It has been discovered that a most ideal convertible carrier 10 will have an elongated strap 50 that is relatively wide so that the convertible carrier 10 may be comfortably worn either as a back pack or as a shoulder bag without the elongated strap 50 digging into a wearer's body. For example, the ideal elongated strap 50 will be at least about two inches wide. One may note that such a wide elongated strap 50 inevitably will require coupling elements 54 and 58 with rectangular joints 66 that are somewhat wider than two inches. For example, in a presently-preferred embodiment with a two inch wide strap, the rectangular joints 66 are about two and one-quarter inches wide. Consequently, for the invention to be mutually convertible when it has an elongated strap 50 and coupling elements 54 and 58 of such widths, it has been discovered that at least the upper central coupling element 40 of the four coupling elements 40, 42, 44, 46 must have a uniquely large opening 62 therein that is effectively greater than about two inches wide. It has been found that an opening 62 that is two inches wide or greater will permit one to manipulate a coupling element 54 or 58 with a two and one-quarter inch wide rectangular joint 66 therethrough, and smaller openings 62 make practicing the mutual convertibility of the invention unduly difficult or impossible.
As one might expect and as the drawings show, as one converts the carrier 10 between back pack and shoulder bag forms, a need arises to employ the length adjustment mechanism 68 to suit the particular application. For example, one will see in FIGS. 1-5 where the carrier 10 is shown as a shoulder bag that the adjustment mechanism 68 has been employed to shorten the elongated strap 50 to nearly its shortest length. However, when one seeks to use the carrier 10 as a back pack as in FIG. 6, it is likely that the elongated strap 50 should be lengthened sufficiently to create adequately sized first and second shoulder straps 74 and 76.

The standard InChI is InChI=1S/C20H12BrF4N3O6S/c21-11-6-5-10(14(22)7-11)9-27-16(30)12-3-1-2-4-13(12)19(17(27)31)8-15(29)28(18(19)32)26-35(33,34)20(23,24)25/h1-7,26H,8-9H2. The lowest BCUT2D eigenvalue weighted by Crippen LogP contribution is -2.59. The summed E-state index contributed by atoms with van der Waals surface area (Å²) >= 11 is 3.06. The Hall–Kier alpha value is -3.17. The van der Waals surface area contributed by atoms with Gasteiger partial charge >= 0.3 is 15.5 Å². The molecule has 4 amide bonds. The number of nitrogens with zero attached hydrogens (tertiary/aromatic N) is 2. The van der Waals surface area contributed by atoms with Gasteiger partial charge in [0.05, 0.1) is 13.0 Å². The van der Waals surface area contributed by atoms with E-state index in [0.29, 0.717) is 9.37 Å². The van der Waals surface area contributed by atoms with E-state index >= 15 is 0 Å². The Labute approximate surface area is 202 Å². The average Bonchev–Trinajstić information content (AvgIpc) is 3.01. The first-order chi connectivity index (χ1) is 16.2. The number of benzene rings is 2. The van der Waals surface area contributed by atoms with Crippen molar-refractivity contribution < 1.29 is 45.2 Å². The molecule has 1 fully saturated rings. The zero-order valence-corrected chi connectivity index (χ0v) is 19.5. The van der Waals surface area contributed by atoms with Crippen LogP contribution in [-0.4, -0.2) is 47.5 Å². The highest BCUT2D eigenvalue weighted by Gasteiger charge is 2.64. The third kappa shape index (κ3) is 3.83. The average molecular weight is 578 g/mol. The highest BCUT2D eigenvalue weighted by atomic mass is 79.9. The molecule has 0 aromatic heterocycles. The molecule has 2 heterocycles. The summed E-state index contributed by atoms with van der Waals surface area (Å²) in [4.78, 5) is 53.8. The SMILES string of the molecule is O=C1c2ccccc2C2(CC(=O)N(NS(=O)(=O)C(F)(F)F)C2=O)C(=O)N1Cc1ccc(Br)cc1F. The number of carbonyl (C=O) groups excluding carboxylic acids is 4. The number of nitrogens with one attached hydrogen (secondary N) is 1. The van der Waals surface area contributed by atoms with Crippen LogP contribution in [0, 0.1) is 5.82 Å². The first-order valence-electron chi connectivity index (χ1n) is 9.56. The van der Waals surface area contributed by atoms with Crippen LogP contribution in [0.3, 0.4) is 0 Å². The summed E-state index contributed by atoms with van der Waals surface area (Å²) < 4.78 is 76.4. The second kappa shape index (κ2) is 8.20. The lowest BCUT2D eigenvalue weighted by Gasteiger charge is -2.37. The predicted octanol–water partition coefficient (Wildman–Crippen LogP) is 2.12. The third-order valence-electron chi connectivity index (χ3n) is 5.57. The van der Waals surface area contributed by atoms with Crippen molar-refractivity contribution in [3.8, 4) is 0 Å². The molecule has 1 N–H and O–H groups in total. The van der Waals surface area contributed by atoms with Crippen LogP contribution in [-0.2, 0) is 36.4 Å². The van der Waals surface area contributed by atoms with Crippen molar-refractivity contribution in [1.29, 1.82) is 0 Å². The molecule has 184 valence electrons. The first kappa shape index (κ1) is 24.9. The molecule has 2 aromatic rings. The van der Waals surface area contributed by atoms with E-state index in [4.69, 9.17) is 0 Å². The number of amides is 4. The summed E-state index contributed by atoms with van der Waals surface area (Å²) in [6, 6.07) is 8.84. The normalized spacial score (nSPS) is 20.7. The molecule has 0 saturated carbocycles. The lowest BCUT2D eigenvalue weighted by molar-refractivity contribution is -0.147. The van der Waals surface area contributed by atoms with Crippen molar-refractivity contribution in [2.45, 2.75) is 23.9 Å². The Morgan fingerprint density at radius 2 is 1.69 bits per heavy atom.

From the foregoing, it is apparent that the present invention provides many advantages. For example, by its unique construction, the invention is mutually convertible between a back pack and a shoulder bag without the addition or subtraction of any element. Furthermore, the carrier 10 is particularly configured and sized to carry a sports ball such as a basketball. As a result, it is less bulky and obtrusive than prior art devices. Further still, the mutually-matingly coupled hourglass-shaped flexible strips 14 and 16 enable the convertible carrier 10 to be manufactured economically and efficiently such that a high quality device may be produced and sold at a reasonable price. Most importantly, the convertibility of the carrier 10 ultimately makes the transportation of sports balls a safer and more convenient task. One may note that the enhanced safety provided by the convertible carrier 10 is particularly prevalent when it is used in back pack form because it provides even weight distribution in an efficient and unobtrusive manner.
Although the invention has been shown and described with reference to certain preferred embodiments, those skilled in the art undoubtedly will find alternative embodiments obvious after reading this disclosure. With this in mind, the following claims are intended to define the scope of protection to be afforded the inventor, and those claims shall be deemed to include equivalent constructions insofar as they do not depart from the spirit and scope of the present invention.
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|U.S. Classification||224/578, 224/153, 224/645, 224/608, 224/919, 224/655|
|International Classification||A45F3/02, A45F3/04|
|Cooperative Classification||Y10S224/919, A45F3/04, A45F3/02|
|European Classification||A45F3/02, A45F3/04|
|Feb 12, 2003||REMI||Maintenance fee reminder mailed|
|Jul 28, 2003||LAPS||Lapse for failure to pay maintenance fees|
|Sep 23, 2003||FP||Expired due to failure to pay maintenance fee|
Effective date: 20030727